Vernon Search and Rescue responds after family gets UTV stuck on SilverStar trails

The family activated their SOS beacon around 3 p.m. once they realized they could be facing a night alone in the mountains

The organizer of a Kelowna protest against COVID-19 restrictions was fined by the RCMP for the third time Saturday, Jan. 16, 2021. (File photo)
COVID-19: Organizer of Kelowna anti-restriction protest ticketed for third time

The individual’s latest ticket for $2,300 was handed out by RCMP at an anti-lockdown rally Saturday

Mount Boucherie Secondary School is one of three Kelowna schools with confirmed cases of COVID-19, according to an update from the school district Saturday, Jan. 16, 2021. (File photo)
COVID-19 confirmed at 3 Kelowna schools

Interior Health has confirmed exposures at Mount Boucherie, Springvalley and South Rutland schools

Justin Kripps of Summerland and his team have competed in Olympic action and World Cup competitions in bobsleigh. (Jason Ransom-Canadian Olympic Comittee).
QUIZ: Are you ready for some winter sports?

It’s cold outside, but there are plenty of recreation opportunities in the winter months

Keith the curious kitten is seen on Nov. 4, 2020 at the Chilliwack SPCA. Friday, Jan. 22, 2021 is Answer Your Cat’s Questions Day. (Jenna Hauck/ Chilliwack Progress file)
Unofficial holidays: Here’s what people are celebrating for the week of Jan. 17 to 23

Answer Your Cat’s Questions Day, Pie Day and International Sweatpants Day are all coming up this week

A passer by walks in High Park, in Toronto, Thursday, Jan. 14, 2021. This workweek will kick off with what’s fabled to be the most depressing day of the year, during one of the darkest eras in recent history. THE CANADIAN PRESS/Chris Young
‘Blue Monday’ getting you down? Exercise may be the cure, say experts

Many jurisdictions are tightening restrictions to curb soaring COVID-19 case counts

A health-care worker prepares a dose of the Pfizer-BioNTech COVID-19 vaccine at a UHN COVID-19 vaccine clinic in Toronto on Thursday, January 7, 2021. THE CANADIAN PRESS/Nathan Denette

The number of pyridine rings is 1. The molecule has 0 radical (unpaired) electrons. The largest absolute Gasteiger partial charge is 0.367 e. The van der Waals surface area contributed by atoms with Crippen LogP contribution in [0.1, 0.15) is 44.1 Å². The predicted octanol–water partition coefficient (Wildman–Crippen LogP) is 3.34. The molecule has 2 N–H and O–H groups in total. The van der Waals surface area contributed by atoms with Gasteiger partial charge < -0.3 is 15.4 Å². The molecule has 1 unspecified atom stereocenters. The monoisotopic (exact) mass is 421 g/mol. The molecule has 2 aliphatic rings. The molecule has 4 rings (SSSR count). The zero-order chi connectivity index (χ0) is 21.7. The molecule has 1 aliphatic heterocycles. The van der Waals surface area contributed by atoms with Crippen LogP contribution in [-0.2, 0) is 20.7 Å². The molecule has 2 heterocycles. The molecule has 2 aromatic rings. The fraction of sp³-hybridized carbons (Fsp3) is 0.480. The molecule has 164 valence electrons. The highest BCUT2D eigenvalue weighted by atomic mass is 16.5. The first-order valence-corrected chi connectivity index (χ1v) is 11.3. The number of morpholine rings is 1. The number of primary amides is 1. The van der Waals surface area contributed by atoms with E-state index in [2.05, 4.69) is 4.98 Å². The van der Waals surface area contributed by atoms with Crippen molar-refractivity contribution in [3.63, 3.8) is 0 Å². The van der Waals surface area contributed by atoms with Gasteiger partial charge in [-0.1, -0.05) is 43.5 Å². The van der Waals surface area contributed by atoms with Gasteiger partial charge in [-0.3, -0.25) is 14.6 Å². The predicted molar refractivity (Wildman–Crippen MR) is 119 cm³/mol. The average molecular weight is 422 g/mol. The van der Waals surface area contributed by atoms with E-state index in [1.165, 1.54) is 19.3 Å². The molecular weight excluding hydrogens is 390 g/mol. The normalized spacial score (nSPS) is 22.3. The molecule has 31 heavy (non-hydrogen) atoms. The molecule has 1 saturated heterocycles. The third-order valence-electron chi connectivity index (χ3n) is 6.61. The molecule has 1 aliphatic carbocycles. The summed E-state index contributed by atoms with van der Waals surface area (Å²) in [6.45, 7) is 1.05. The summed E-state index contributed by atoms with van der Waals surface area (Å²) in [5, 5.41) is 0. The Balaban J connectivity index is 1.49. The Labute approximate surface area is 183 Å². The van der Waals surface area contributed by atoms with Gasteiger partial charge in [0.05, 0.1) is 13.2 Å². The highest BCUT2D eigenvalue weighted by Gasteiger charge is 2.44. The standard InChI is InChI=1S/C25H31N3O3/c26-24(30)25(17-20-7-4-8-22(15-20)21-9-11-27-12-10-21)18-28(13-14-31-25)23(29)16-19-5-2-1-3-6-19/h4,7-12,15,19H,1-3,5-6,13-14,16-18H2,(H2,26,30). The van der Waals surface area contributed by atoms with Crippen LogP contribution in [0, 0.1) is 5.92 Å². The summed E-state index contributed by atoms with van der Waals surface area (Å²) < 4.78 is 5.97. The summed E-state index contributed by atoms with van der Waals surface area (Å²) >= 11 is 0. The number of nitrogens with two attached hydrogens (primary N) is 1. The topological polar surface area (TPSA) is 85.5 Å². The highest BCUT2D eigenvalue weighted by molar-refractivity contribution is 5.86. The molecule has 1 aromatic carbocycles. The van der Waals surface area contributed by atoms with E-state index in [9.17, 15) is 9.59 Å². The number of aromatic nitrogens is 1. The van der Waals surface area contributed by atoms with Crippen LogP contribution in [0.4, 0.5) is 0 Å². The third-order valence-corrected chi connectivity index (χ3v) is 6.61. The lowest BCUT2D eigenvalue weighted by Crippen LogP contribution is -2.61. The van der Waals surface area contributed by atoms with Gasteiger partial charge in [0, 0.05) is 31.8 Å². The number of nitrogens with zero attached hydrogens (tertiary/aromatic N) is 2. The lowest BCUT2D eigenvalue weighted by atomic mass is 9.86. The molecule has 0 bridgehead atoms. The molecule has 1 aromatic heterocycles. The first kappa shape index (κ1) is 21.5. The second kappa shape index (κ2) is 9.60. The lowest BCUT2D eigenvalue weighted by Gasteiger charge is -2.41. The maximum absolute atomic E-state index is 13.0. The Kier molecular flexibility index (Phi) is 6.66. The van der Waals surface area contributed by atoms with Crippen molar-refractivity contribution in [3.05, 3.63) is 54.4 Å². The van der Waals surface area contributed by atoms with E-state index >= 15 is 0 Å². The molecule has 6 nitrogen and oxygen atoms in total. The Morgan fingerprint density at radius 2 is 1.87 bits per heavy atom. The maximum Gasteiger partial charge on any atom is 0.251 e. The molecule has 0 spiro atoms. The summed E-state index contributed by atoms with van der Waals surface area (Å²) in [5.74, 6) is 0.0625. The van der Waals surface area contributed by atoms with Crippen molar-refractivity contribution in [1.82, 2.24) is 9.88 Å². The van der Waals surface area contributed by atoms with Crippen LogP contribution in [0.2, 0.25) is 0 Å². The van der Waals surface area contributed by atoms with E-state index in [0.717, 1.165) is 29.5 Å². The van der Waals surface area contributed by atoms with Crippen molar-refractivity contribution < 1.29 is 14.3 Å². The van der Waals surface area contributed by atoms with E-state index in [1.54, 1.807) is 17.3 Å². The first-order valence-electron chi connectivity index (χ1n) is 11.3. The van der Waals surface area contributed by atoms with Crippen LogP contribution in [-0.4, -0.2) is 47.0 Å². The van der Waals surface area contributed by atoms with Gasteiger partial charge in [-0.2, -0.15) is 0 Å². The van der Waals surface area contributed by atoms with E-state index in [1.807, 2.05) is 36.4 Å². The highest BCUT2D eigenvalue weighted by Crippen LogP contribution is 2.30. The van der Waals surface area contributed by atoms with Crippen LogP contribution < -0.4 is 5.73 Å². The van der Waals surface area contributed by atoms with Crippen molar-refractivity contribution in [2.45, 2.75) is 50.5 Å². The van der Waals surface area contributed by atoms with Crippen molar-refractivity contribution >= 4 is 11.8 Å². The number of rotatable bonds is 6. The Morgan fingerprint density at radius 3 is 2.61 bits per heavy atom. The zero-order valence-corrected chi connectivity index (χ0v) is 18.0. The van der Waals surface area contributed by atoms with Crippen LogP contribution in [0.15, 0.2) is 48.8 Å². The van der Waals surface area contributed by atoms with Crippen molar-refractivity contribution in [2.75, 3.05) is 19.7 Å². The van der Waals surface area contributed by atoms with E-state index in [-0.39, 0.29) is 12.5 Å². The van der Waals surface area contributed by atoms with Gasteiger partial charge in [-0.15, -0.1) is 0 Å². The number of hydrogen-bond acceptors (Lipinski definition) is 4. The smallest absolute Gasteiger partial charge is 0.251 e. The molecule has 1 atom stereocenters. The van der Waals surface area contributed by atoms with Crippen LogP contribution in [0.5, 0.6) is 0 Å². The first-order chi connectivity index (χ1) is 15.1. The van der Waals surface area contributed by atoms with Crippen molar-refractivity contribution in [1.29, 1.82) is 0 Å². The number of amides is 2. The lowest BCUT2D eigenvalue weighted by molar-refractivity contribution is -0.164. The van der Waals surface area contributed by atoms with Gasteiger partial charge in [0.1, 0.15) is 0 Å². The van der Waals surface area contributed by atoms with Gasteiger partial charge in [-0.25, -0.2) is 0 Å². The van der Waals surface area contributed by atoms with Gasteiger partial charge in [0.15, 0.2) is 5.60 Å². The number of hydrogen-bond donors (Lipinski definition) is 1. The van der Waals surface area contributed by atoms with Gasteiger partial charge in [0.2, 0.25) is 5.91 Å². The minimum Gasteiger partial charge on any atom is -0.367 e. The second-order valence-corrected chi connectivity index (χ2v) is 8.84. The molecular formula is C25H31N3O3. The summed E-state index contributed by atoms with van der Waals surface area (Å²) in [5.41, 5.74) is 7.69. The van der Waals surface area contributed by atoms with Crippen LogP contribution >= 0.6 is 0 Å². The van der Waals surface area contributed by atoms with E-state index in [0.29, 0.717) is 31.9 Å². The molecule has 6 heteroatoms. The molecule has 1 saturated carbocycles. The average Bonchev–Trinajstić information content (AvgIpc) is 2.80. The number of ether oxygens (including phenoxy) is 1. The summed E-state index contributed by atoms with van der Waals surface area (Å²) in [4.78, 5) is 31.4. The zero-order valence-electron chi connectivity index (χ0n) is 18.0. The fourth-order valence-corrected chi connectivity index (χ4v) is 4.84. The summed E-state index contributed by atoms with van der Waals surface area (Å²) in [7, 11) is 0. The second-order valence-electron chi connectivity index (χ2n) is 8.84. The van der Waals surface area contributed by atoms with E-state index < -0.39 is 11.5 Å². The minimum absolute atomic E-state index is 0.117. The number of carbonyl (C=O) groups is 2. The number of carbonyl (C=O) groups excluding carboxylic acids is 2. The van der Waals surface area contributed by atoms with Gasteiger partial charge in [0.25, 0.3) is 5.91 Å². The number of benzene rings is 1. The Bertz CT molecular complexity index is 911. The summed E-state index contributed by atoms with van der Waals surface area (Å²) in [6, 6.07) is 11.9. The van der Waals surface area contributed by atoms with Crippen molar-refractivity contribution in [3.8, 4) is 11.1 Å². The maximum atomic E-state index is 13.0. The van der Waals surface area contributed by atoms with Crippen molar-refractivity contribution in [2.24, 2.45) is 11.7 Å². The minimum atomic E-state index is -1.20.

COVID-19: Provinces work on revised plans as Pfizer-BioNTech shipments to slow down

Anita Anand said she understands and shares Canadians’ concerns about the drug company’s decision

Tourists take photographs outside the British Columbia Legislature in Victoria, B.C., on Friday August 26, 2011. A coalition of British Columbia tourism industry groups is urging the provincial government to not pursue plans to ban domestic travel to fight the spread of COVID-19. THE CANADIAN PRESS/Darryl Dyck
B.C. travel ban will harm struggling tourism sector, says industry coalition

B.C. government would have to show evidence a travel ban is necessary

(Phil McLachlan - Capital News)
‘Targeted’ shooting in Coquitlam leaves woman in hospital

The woman suffered non-life threatening injuries in what police believe to be a targeted shooting Saturday morning

Half of the most expensive homes are on 2080 Mackenzie Crt, which is across the street from Revelstoke Mountain Resort. (Liam Harrap/Revelstoke Review)
The 10 most valuable homes in Revelstoke for 2020

Combined, the properties are worth more than $35M

Lake Country native Evan-Riley Brown is in the cast for the new film Journey To Royal: A WW II Rescue Mission to be released on video on demand and streaming services on Feb. 2. (Contributed)
Okanagan actor lands role in WW II movie

Evan-Riley Brown, from Lake Country, cast in production labelled as hybrid of a feature film and documentary called Journey To Royal: a WW II Rescue Mission.

JaHyung Lee, “Canada’s oldest senior” at 110 years old, received his first dose of the COVID-19 vaccine on Thursday, Jan. 14, 2021. He lives at Amenida Seniors Community in Newton. (Submitted photo: Amenida Seniors Community)
More than 20 days have passed since the last case of COVID-19 was confirmed at Lakeside Manor. (File photo)
Salmon Arm retirement facility reopens social areas after COVID-19

More than 20 days have passed since last confirmed case at Lakeside Manor

Most Read